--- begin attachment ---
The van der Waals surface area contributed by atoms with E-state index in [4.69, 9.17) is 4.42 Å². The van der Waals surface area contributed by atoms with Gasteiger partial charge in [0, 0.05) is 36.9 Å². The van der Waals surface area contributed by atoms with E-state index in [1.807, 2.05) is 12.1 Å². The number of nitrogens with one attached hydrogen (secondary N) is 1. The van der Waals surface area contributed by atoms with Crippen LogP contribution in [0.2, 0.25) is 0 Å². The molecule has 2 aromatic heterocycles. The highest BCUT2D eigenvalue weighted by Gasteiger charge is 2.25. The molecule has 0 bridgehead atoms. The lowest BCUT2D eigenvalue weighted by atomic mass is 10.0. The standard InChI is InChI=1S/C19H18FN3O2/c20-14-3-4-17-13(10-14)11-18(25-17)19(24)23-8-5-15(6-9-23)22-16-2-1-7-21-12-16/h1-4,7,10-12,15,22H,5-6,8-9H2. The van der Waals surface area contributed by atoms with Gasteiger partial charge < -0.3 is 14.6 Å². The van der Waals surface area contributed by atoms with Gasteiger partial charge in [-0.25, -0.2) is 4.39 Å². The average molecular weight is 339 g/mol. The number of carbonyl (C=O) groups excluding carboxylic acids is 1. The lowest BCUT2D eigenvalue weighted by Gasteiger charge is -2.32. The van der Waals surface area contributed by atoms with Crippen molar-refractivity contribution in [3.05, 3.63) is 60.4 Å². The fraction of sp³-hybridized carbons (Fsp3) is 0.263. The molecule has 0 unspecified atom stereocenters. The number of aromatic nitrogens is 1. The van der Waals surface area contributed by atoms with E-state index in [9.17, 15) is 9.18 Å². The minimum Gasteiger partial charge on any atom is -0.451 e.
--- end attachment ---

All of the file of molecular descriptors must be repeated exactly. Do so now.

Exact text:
The van der Waals surface area contributed by atoms with E-state index in [4.69, 9.17) is 4.42 Å². The van der Waals surface area contributed by atoms with Gasteiger partial charge in [0, 0.05) is 36.9 Å². The van der Waals surface area contributed by atoms with E-state index in [1.807, 2.05) is 12.1 Å². The number of nitrogens with one attached hydrogen (secondary N) is 1. The van der Waals surface area contributed by atoms with Crippen LogP contribution in [0.2, 0.25) is 0 Å². The molecule has 2 aromatic heterocycles. The highest BCUT2D eigenvalue weighted by Gasteiger charge is 2.25. The molecule has 0 bridgehead atoms. The lowest BCUT2D eigenvalue weighted by atomic mass is 10.0. The standard InChI is InChI=1S/C19H18FN3O2/c20-14-3-4-17-13(10-14)11-18(25-17)19(24)23-8-5-15(6-9-23)22-16-2-1-7-21-12-16/h1-4,7,10-12,15,22H,5-6,8-9H2. The van der Waals surface area contributed by atoms with Gasteiger partial charge < -0.3 is 14.6 Å². The van der Waals surface area contributed by atoms with Gasteiger partial charge in [-0.25, -0.2) is 4.39 Å². The average molecular weight is 339 g/mol. The number of carbonyl (C=O) groups excluding carboxylic acids is 1. The lowest BCUT2D eigenvalue weighted by Gasteiger charge is -2.32. The van der Waals surface area contributed by atoms with Crippen molar-refractivity contribution in [3.05, 3.63) is 60.4 Å². The fraction of sp³-hybridized carbons (Fsp3) is 0.263. The molecule has 0 unspecified atom stereocenters. The number of aromatic nitrogens is 1. The van der Waals surface area contributed by atoms with E-state index in [9.17, 15) is 9.18 Å². The minimum Gasteiger partial charge on any atom is -0.451 e.